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Soft robots could benefit from new light-controlled hydrogel


May 29, 2013

A finger on the hydrogel hand bends in response to near-infrared laser light

A finger on the hydrogel hand bends in response to near-infrared laser light

For many people, the word “robot” is likely to conjure up images of metal, mechanical men not unlike Cygan. But instead of creating robots in our own image, the relatively new field of “soft robotics” takes inspiration from creatures such as octopuses, squids, starfish and caterpillars for soft, flexible robots that could squeeze through small spaces. Such robots could benefit from a new hydrogel developed at the University of California, Berkeley that flexes in response to light.

Developed by a team led by Seung-Wuk Lee, associated professor of bioengineering, the new material is formed by combining synthetic, elastic proteins with sheets of graphene. The synthetic proteins absorb water when cooled and release it when hot, while the graphene sheets generate heat when exposed to near infrared light.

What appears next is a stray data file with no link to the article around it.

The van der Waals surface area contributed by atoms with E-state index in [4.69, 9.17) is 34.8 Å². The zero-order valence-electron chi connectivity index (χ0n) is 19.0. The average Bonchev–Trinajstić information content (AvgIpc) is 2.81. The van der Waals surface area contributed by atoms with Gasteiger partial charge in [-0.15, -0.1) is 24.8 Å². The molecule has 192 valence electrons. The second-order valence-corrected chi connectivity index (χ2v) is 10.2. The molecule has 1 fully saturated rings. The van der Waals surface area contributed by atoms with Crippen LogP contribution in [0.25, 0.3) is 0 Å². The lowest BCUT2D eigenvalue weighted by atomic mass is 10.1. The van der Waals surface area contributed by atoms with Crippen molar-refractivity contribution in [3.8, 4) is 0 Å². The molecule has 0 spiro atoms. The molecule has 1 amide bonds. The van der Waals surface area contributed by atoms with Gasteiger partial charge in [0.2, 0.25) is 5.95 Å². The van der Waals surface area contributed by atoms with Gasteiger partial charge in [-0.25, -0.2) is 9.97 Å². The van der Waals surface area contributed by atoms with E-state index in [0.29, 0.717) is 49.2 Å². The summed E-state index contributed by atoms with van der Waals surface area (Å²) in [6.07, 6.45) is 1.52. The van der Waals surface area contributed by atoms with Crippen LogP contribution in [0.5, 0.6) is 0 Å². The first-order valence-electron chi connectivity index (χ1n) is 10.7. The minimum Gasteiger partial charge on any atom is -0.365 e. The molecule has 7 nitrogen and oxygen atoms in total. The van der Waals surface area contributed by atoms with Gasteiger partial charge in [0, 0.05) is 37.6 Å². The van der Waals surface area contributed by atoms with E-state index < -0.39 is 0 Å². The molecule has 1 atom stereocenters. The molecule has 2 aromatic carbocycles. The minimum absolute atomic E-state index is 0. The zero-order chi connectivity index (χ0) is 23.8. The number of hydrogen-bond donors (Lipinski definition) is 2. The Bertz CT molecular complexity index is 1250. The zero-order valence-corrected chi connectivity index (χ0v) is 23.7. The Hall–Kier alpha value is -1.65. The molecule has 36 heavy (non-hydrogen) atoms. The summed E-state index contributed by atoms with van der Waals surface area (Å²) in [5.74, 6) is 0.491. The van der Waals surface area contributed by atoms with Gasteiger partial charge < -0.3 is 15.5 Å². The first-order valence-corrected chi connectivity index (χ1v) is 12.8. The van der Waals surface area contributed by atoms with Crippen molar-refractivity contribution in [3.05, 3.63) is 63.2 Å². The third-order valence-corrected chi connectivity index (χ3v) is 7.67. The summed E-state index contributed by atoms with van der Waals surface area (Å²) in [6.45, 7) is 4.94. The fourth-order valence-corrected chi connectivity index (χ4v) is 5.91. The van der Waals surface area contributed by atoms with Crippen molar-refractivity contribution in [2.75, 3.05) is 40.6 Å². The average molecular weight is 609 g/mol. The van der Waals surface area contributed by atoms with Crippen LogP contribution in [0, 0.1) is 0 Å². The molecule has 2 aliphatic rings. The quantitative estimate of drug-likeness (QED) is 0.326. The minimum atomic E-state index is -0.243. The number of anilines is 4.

The hydrogel was designed with one side being more porous than the other, so that when the material is exposed to near-infrared laser light, the graphene sheets heat up the surrounding proteins, which release water faster on one side than the other. This causes the material to bend, similar to the phenomenon that causes plants to grow towards light called phototropism.

“By combining these materials, we were able to mimic the way plant cells expand and shrink in response to light in a much more precisely controlled manner,” says Lee. “Because the gels shrank unevenly, the material bent when the light hit it. We used these bending motions to demonstrate a hand-shaped hydrogel that exhibited joint-like articulation when exposed to light.”

In addition to potential applications in soft robots, Lee says the light-controllable hydrogel could also find uses in drug delivery and tissue engineering.

The hydrogel developed by the UC Berkeley team is detailed in the journal Nano Letters and can be seen flexing in response to near-infrared light in the following video.

Source: UC Berkeley

About the Author
Darren Quick Darren's love of technology started in primary school with a Nintendo Game & Watch Donkey Kong (still functioning) and a Commodore VIC 20 computer (not still functioning). In high school he upgraded to a 286 PC, and he's been following Moore's law ever since. This love of technology continued through a number of university courses and crappy jobs until 2008, when his interests found a home at Gizmag. All articles by Darren Quick
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